Last night I was sitting in a bar, alone, reading Gunter Grass’s Local Anaesthetic, when who should come in but Hitler and Jesus. They saw me in the corner and hailed me, coming over directly. I stood up to greet them as they approached.
“Adolf! The Living Christ! What a nice surprise!” I said, shaking their hands in turn. I waved to the bartender: “Innkeeper! Three beers for me and my two companions, if you would be so kind.”
“Vee had zought zat vee might vind you here,” said Hitler as we seated ourselves. “Jesus und I, vee haf been looking for you.”
“Oh?” I said, with raised eyebrows, looking from one to the other. The bartender set the three full mugs of beer down on the table, bowed slightly and returned to his post. I picked up the mug that sat before me and raised it in the air: “A toast, then, to your success in having found me, and to a pleasant evening ahead!” We three clinked our glasses together and drank. They set their glasses down and I smiled, inwardly, at the line of beer foam left behind on each of their respective mustaches.
“Vell,” said Hitler, “I am surprised to vind zat you are so jovial, considering zat you are ein man zitting alone in eine bar.”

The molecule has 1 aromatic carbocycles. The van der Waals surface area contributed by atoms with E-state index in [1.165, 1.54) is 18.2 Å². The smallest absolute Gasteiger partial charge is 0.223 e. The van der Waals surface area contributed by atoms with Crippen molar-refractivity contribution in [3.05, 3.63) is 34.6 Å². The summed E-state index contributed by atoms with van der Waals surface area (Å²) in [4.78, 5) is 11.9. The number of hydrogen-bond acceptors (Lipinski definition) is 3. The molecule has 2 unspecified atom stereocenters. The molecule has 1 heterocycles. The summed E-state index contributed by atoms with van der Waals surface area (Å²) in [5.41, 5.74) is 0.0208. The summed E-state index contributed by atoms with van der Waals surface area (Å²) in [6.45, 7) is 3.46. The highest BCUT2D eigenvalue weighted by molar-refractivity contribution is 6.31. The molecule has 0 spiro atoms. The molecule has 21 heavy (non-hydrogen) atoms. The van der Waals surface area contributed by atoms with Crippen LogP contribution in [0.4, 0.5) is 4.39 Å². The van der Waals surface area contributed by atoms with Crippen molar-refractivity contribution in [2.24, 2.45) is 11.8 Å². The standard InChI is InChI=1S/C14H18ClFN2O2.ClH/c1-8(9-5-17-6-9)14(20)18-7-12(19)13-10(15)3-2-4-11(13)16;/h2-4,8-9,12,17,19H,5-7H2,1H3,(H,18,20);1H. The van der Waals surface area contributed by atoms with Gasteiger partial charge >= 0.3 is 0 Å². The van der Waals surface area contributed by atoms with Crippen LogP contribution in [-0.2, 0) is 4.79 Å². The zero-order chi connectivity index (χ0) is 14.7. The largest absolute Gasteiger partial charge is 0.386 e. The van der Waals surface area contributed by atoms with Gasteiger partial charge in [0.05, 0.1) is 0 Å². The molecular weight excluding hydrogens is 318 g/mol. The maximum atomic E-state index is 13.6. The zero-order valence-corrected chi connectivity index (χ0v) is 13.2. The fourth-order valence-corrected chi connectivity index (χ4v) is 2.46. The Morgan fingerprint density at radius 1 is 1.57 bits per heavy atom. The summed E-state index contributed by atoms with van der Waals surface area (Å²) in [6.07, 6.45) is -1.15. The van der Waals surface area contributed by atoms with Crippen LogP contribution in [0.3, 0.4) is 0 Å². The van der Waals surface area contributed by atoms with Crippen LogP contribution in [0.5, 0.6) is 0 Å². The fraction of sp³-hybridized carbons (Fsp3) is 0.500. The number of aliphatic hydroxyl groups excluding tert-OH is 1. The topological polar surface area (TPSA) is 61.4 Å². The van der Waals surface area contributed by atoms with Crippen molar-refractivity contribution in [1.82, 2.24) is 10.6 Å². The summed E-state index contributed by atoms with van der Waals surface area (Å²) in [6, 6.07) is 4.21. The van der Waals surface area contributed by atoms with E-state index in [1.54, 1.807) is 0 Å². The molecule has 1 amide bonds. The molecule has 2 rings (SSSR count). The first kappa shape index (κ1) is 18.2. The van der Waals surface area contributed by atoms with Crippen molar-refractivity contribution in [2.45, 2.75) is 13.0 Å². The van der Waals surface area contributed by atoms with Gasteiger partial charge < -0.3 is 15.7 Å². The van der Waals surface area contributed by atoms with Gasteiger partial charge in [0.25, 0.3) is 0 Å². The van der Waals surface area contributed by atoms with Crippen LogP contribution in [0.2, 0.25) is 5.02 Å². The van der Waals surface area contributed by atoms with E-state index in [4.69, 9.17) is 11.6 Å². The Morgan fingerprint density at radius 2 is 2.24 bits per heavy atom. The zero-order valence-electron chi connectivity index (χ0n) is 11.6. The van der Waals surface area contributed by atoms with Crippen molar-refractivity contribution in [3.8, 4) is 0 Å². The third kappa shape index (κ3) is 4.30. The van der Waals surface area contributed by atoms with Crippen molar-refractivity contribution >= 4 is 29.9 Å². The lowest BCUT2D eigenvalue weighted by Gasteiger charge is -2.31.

“Yes, and I will admit to having been tracing the lonely paths of memory this evening,” I replied. “But when life offers up the surprise gift of two fine companions, only a foolish man would persist in his solitudinous endeavors. Life is too short, and I’m sure that I will find myself soon enough again with plenty of time alone for thoughts and thinking.”
“Vell,” said Hitler, “zat is certainly ein zentiment zat I vill raise mein glass to,” and he did so, and we three toasted and drank again.
“So then,” I said, “pray do tell, if you please, just what it was that gave you to seek me out, on this fine evening in this city so full of available delights.”
“Ach!” grimaced Hitler, waving a dismissive hand. “Ziss city und its available distractions, I zink zat vould be more accurate. As von of your fine American auzurs vonce said, ein great sound und fury signifying nossing.” At this I grinned and winked across the table at Jesus, who smiled back at me as he sipped at his beer.